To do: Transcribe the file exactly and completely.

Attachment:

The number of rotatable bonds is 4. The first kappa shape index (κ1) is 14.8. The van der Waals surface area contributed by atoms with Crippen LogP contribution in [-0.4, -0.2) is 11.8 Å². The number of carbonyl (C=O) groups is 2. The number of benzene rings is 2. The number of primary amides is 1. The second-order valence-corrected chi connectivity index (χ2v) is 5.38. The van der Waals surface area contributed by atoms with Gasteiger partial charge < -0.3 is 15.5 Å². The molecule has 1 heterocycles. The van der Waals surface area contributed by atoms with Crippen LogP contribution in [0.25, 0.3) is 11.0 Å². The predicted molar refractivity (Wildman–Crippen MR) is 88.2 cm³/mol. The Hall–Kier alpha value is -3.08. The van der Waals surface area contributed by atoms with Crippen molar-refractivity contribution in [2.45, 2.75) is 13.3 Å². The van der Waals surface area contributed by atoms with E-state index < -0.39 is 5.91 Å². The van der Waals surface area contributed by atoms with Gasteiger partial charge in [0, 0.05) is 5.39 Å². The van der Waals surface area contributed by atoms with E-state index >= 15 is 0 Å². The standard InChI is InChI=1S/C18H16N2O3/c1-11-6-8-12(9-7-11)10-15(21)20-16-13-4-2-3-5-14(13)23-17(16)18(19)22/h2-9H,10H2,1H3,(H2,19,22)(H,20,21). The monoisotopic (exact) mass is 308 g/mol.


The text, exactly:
The number of rotatable bonds is 4. The first kappa shape index (κ1) is 14.8. The van der Waals surface area contributed by atoms with Crippen LogP contribution in [-0.4, -0.2) is 11.8 Å². The number of carbonyl (C=O) groups is 2. The number of benzene rings is 2. The number of primary amides is 1. The second-order valence-corrected chi connectivity index (χ2v) is 5.38. The van der Waals surface area contributed by atoms with Gasteiger partial charge < -0.3 is 15.5 Å². The molecule has 1 heterocycles. The van der Waals surface area contributed by atoms with Crippen LogP contribution in [0.25, 0.3) is 11.0 Å². The predicted molar refractivity (Wildman–Crippen MR) is 88.2 cm³/mol. The Hall–Kier alpha value is -3.08. The van der Waals surface area contributed by atoms with Crippen molar-refractivity contribution in [2.45, 2.75) is 13.3 Å². The van der Waals surface area contributed by atoms with E-state index < -0.39 is 5.91 Å². The van der Waals surface area contributed by atoms with Gasteiger partial charge in [0, 0.05) is 5.39 Å². The van der Waals surface area contributed by atoms with E-state index >= 15 is 0 Å². The standard InChI is InChI=1S/C18H16N2O3/c1-11-6-8-12(9-7-11)10-15(21)20-16-13-4-2-3-5-14(13)23-17(16)18(19)22/h2-9H,10H2,1H3,(H2,19,22)(H,20,21). The monoisotopic (exact) mass is 308 g/mol.